The FCC and CenturyLink settled an investigation into whether the telecom violated the Commission’s rules in connection with a multi state outage in December 2018. As part of a Consent Decree, CenturyLink agreed to admit guilt and pay a $500,000 civil penalty. In exchange, the Enforcement Bureau agreed to drop the case and not pursue a hearing questioning CenturyLink’s qualifications as an FCC licensee.
The case began on the morning of December 27, 2018, when CenturyLink experienced a widespread multi state outage on one of its transport networks that lasted for almost 37 hours. The outage was caused by a combination of an equipment failure and a network configuration error, according to the agency and the carrier.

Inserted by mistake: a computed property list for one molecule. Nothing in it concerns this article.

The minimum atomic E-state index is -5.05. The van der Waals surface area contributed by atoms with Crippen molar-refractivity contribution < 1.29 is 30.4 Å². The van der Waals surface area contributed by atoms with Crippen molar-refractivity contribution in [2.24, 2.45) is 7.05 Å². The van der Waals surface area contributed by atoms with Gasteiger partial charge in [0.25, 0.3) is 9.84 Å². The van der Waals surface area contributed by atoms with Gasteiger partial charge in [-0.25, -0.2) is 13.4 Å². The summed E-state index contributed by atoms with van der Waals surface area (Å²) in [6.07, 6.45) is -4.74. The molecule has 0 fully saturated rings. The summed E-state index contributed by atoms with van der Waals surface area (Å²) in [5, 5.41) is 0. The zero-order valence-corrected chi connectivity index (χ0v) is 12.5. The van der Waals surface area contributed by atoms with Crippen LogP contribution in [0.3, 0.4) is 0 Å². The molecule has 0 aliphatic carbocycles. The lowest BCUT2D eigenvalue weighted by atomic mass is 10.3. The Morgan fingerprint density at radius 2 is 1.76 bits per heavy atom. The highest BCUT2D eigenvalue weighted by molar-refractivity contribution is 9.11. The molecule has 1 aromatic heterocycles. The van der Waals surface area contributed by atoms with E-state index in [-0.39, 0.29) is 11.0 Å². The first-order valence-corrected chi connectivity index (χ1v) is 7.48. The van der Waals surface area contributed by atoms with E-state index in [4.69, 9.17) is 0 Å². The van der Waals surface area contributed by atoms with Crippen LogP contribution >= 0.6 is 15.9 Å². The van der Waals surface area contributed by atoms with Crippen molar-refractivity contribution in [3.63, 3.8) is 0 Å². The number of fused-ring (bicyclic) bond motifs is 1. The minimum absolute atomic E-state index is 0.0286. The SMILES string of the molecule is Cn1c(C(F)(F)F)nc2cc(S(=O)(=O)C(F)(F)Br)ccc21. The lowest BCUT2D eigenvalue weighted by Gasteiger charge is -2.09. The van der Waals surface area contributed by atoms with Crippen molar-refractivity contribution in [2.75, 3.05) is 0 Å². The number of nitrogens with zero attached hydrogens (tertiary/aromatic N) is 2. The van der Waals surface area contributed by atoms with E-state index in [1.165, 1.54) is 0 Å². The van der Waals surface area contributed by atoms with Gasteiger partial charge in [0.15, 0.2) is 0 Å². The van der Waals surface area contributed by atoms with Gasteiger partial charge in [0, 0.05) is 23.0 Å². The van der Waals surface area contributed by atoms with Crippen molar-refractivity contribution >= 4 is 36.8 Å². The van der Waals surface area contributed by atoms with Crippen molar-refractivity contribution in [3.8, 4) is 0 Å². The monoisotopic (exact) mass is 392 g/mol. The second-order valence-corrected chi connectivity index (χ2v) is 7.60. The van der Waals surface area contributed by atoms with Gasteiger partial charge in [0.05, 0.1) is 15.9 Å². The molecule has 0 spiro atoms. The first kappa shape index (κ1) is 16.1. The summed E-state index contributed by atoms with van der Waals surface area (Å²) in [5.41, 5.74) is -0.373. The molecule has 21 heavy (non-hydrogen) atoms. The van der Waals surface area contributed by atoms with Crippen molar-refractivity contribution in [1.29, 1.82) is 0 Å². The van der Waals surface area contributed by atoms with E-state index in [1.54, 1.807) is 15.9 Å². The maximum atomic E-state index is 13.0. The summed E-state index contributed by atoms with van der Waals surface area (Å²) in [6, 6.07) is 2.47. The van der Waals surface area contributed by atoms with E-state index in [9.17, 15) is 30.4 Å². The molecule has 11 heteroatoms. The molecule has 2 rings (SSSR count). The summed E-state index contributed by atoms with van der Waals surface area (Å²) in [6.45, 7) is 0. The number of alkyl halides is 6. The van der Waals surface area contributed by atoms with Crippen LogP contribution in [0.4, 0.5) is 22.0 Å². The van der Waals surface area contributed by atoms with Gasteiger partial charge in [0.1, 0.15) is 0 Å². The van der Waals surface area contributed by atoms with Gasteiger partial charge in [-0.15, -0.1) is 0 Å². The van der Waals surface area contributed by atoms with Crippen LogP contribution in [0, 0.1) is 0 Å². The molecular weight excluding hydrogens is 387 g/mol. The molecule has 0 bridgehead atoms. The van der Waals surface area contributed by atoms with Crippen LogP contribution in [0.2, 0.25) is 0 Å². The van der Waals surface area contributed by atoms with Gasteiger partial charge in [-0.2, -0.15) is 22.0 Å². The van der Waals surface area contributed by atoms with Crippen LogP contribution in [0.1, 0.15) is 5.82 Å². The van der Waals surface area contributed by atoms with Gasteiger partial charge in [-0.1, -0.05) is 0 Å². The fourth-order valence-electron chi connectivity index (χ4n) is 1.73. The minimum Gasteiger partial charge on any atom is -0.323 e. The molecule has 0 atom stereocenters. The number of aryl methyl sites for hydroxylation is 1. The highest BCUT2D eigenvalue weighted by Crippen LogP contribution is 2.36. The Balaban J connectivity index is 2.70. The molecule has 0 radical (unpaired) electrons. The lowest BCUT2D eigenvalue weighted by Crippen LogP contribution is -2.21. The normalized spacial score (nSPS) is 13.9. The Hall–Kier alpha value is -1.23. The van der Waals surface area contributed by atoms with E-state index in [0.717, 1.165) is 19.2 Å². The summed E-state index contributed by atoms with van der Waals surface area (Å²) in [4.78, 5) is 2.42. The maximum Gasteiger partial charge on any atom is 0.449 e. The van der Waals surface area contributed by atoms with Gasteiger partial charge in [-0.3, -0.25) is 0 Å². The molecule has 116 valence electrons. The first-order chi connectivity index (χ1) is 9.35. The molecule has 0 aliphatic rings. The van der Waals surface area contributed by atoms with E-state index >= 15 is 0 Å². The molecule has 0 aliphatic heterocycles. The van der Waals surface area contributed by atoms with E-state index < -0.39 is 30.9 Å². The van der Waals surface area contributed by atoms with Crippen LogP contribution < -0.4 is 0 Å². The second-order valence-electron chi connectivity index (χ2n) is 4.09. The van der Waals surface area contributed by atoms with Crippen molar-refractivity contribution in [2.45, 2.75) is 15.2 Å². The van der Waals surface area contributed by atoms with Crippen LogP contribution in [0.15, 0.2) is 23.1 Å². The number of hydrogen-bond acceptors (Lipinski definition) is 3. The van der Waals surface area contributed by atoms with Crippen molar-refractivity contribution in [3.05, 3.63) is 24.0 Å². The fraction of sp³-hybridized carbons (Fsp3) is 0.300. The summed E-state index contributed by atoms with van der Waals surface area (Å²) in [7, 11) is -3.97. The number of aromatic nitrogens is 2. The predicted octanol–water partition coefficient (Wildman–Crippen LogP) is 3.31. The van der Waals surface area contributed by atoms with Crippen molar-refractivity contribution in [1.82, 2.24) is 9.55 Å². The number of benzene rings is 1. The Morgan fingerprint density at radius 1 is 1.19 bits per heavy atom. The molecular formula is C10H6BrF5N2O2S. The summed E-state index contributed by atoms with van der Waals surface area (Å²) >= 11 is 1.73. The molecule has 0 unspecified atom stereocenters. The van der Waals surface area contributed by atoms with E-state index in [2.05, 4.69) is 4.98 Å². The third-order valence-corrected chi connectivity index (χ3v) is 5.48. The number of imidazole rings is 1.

The outage affected carriers, business customers, and consumers who directly or indirectly relied on CenturyLink’s transport services, which route communications traffic from various providers to locations across the county.
The outage disrupted phone service, including 911 calls. In 2019, the FCC’s Public Safety and Homeland Security Bureau determined that, due to the outage, CenturyLink could not deliver eleven 911 calls that had been forwarded to secondary Public Safety Answering Points that it serves as a covered 911 service provider in Arizona.
CenturyLink agreed to make the payment within 30 days.